In an article by Raymond D. Havens titled “Solitude and the Neoclassicists,” reviewed in Hermitary, the author notes that the dry rationalist British writers of the 18th century had a deep loathing of solitude and anything or anyone interested or attracted to solitude. The author traces the attitude to anti-clericalism (solitude being identified with monks), Enlightenment enthusiasm, and a disdain for religious thought. They narrowly defined solitude as retirement at best, sloth and dissipation at worst, and held a deep aversion to being alone.
For British attitudes more sympathetic to solitude, therefore, one must turn to the eras just before and just after the 18th century. Thus the poet Alexander Pope composed “Ode to Solitude” in 1700, just before the rationalist era took hold, and John Keats composed “O, Solitude!” in 1816. Interestingly, while we may think that reflections on solitude are the provenance of age and maturity, Pope composed his poem at 12 years of age, and Keats when he was 21. For both poets, the poems were their first effort. Pope understands the nature of solitude as withdrawal and anonymity. Keats, a sociable and gregarious youth, saw solitude perfected by sharing it with a like-minded companion.
Alexander Pope (1688-1744)
“Ode to Solitude”
Happy the man, whose wish and care
A few paternal acres bound,
Content to breathe his native air,
In his own ground.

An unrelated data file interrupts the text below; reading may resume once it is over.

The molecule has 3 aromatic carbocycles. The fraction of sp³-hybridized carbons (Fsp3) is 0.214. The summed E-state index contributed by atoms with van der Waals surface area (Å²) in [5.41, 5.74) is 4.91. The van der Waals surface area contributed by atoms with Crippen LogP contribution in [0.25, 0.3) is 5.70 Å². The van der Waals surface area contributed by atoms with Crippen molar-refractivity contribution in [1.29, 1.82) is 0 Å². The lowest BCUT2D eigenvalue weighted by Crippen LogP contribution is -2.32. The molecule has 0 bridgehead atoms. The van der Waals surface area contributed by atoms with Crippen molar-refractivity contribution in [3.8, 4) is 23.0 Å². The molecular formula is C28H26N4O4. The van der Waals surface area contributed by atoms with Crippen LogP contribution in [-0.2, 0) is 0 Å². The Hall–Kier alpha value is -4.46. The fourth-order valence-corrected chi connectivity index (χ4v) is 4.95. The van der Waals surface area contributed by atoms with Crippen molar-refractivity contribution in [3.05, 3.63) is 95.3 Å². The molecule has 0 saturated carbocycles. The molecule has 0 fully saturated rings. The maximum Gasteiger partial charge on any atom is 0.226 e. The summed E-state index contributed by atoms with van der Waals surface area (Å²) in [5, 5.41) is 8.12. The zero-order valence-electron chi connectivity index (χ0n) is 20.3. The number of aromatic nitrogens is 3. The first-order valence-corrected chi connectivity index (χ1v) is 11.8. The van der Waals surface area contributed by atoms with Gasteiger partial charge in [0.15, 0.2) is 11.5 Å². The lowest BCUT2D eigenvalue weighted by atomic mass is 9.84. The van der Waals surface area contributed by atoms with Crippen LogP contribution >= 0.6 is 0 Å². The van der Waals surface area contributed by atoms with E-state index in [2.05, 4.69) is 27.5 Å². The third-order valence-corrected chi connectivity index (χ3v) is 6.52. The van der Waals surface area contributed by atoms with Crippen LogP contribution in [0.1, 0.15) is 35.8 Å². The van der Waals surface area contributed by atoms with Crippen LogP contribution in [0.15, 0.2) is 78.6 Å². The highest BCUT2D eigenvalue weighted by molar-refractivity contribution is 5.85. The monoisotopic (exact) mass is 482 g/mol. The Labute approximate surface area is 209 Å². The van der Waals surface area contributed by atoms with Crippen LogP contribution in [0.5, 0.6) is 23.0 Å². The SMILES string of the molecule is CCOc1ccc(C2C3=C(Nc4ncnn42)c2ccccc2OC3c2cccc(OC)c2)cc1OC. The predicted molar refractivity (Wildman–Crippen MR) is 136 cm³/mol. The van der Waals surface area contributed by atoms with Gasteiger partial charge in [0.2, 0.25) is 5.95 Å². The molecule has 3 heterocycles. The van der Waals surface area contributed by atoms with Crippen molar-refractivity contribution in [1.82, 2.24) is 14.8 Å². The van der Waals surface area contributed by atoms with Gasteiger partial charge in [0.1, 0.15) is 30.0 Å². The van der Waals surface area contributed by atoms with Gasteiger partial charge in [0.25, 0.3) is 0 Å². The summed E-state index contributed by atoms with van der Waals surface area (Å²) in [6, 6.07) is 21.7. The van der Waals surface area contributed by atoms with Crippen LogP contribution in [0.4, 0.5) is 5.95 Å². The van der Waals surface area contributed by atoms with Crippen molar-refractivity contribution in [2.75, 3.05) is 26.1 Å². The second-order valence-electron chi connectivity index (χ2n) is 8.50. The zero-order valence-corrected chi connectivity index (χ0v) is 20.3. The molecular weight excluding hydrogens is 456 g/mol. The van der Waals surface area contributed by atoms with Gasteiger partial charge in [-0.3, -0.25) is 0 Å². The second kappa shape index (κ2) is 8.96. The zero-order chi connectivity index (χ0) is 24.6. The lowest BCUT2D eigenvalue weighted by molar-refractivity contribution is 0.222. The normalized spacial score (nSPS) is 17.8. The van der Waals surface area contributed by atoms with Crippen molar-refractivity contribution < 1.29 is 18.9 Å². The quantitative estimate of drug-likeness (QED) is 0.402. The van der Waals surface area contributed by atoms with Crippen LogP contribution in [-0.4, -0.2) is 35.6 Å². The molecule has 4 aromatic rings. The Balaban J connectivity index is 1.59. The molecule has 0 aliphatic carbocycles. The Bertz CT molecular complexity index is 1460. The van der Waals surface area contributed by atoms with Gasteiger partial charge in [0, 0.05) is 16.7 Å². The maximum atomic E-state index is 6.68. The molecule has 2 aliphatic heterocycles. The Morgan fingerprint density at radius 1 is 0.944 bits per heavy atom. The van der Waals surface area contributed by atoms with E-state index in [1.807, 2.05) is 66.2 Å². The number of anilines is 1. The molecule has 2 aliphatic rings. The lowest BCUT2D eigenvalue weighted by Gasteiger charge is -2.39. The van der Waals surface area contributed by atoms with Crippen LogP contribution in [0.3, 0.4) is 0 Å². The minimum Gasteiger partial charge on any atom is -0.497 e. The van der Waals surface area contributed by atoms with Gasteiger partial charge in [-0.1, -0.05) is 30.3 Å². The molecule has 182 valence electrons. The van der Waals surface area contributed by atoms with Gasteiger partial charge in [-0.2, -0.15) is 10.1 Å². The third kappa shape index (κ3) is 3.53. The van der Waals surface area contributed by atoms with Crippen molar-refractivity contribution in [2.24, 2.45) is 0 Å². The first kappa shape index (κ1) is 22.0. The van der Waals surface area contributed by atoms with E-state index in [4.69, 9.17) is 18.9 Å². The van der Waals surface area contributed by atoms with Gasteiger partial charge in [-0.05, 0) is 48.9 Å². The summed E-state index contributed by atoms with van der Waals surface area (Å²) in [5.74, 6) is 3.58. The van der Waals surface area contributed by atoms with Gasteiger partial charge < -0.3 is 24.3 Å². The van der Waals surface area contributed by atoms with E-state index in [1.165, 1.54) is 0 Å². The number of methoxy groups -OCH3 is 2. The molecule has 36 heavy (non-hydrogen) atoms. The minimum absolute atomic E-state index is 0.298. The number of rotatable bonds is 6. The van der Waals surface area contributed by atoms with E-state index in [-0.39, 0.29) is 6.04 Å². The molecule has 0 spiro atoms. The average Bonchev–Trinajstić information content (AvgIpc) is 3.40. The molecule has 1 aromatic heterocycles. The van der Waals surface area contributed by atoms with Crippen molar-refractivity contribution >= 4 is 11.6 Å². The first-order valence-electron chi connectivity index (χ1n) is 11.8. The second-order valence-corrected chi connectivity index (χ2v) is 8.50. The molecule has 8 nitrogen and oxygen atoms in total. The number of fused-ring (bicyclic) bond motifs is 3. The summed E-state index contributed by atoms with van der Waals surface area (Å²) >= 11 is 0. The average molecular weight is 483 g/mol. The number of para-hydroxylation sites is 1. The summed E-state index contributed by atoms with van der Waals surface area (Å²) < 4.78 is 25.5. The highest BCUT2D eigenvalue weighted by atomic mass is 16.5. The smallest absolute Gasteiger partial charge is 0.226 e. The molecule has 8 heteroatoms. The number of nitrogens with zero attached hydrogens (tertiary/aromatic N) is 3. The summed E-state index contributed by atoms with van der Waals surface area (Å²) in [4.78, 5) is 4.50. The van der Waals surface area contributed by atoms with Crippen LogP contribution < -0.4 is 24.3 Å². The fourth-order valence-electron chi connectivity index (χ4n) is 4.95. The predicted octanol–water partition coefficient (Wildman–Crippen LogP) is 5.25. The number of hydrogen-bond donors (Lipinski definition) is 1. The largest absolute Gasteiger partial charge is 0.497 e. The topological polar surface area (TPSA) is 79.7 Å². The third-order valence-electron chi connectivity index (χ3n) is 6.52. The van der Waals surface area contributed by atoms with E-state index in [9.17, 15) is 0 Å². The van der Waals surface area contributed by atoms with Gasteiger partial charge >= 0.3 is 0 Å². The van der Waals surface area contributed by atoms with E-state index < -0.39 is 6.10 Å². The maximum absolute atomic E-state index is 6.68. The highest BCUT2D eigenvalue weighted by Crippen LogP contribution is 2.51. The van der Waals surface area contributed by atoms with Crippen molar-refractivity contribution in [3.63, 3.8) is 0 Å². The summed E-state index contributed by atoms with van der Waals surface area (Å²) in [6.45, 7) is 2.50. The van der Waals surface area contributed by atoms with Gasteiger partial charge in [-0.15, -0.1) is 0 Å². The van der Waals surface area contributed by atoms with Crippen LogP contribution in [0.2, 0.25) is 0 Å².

Whose herds with milk, whose fields with bread,
Whose flocks supply him with attire,
Whose trees in summer yield him shade,
In winter fire.
Blest, who can unconcernedly find
Hours, days, and years slide soft away,
In health of body, peace of mind,
Quiet by day,
Sound sleep by night; study and ease,
Together mixed; sweet recreation;
And innocence, which most does please,
Thus let me live, unseen, unknown;
Thus unlamented let me die;
Steal from the world, and not a stone
Tell where I lie.
John Keats (1795-1821)
O Solitude! if I must with thee dwell,
Let it not be among the jumbled heap
Of murky buildings; climb with me the steep,-—
Nature’s observatory whence the dell,
Its flowery slopes, its river’s crystal swell,
May seem a span; let me thy vigils keep
’Mongst boughs pavilioned, where the deer’s swift leap
Startles the wild bee from the fox-glove bell.
But though I’ll gladly trace these scenes with thee,
Yet the sweet converse of an innocent mind,
Whose words are images of thoughts refined,
Is my soul’s pleasure; and it sure must be
Almost the highest bliss of human-kind,
When to thy haunts two kindred spirits flee.